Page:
Boston won a World Series in Matsuzaka's first season. In his second year, flashes of a frontline starter emerged: an 18-3 record with a 2.90 ERA and fourth-place finish in AL Cy Young voting. Still, the raw numbers didn't explain the form or fashion in which Matsuzaka recorded his outs.

In the time B.D. – Before Daisuke – Steve Trachsel turned his sun-dial style of pitching into a signature. He was boring. He was slow. He embraced it, and he could, because he was Steve Trachsel, and it helped him survive with a fastball that, by the end of his career, sat at 85 mph. Now that we're in A.D., it's apparent that Trachsel held the entertainment value of Pedro Martinez(notes) and Tim Lincecum(notes) compared to Matsuzaka. For those who believe in reincarnation, Daisuke undoubtedly was a mouse in previous life; he nibbles with such vigor and conviction with his pitches that games turn into tedious affairs.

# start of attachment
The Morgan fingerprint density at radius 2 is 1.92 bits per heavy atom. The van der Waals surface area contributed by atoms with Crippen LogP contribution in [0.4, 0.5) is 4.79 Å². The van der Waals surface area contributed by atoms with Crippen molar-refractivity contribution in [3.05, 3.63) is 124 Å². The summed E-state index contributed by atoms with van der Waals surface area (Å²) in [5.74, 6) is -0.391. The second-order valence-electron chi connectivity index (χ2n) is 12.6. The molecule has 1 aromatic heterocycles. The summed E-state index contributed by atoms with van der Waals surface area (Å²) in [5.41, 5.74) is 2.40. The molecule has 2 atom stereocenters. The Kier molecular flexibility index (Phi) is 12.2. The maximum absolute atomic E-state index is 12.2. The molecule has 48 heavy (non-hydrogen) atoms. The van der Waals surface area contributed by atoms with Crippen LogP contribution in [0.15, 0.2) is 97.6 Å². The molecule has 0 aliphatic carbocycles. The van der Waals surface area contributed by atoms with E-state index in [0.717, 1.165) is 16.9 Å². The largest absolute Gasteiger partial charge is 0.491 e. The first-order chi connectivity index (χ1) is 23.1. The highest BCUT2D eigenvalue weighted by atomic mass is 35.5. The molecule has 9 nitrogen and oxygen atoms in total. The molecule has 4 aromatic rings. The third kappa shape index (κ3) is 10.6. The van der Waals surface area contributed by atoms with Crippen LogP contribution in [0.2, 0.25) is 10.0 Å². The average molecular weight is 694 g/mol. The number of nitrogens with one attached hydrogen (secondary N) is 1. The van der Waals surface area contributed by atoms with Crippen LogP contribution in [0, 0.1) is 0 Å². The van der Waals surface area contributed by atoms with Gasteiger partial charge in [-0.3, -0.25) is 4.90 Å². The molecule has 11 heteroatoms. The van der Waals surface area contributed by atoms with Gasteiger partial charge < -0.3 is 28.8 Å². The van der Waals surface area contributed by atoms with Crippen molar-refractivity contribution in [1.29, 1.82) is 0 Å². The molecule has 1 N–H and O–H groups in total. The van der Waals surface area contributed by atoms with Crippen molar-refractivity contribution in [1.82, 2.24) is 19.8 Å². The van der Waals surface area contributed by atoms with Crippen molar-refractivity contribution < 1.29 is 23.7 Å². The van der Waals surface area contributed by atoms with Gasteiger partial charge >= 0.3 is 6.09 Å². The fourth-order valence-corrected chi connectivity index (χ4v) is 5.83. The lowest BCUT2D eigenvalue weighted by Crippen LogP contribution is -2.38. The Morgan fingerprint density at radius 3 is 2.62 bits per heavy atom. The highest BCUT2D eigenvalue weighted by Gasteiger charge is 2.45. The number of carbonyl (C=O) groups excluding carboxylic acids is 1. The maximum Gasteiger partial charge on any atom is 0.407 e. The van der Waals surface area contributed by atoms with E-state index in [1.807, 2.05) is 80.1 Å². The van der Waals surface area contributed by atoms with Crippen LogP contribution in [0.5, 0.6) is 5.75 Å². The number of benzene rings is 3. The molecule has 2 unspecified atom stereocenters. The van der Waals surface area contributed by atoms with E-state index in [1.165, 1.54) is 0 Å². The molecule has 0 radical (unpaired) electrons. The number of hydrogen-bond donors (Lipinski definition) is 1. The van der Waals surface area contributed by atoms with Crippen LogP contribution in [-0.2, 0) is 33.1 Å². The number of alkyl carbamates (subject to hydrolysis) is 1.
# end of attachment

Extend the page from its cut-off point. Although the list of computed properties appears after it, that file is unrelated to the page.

During his standout 2008, he led the AL in walks and threw the second most pitches per plate appearance. Never did he learn to harness his stuff, a six-pitch array that piqued the mystery surrounding him in the first place.

Daisuke had dominated in Japan, and not only did the Red Sox want his arm to lead their rotation, they coveted his marketing muscle in Japan's giant, baseball-thirsty economy. In hindsight, Boston could've reached a Japanese audience any number of ways without devoting nine figures to one player's acquisition. Such was the hype about Matsuzaka.

Japan tends to breed and foster it. Hideo Nomo was excellent for two years and mediocre for another decade. Kaz Ishii stunk. Irabu was worse. Kei Igawa, signed by the New York Yankees for a $26 million posting fee and $20 million contract as a consolation prize after missing out on Matsuzaka, might be the biggest disaster in baseball history. He pitched 71 2/3 innings and ended up with, appropriate enough, a 6.66 ERA before getting sent to Triple-A, where he spent the last 3½ years before getting demoted to Double-A this season.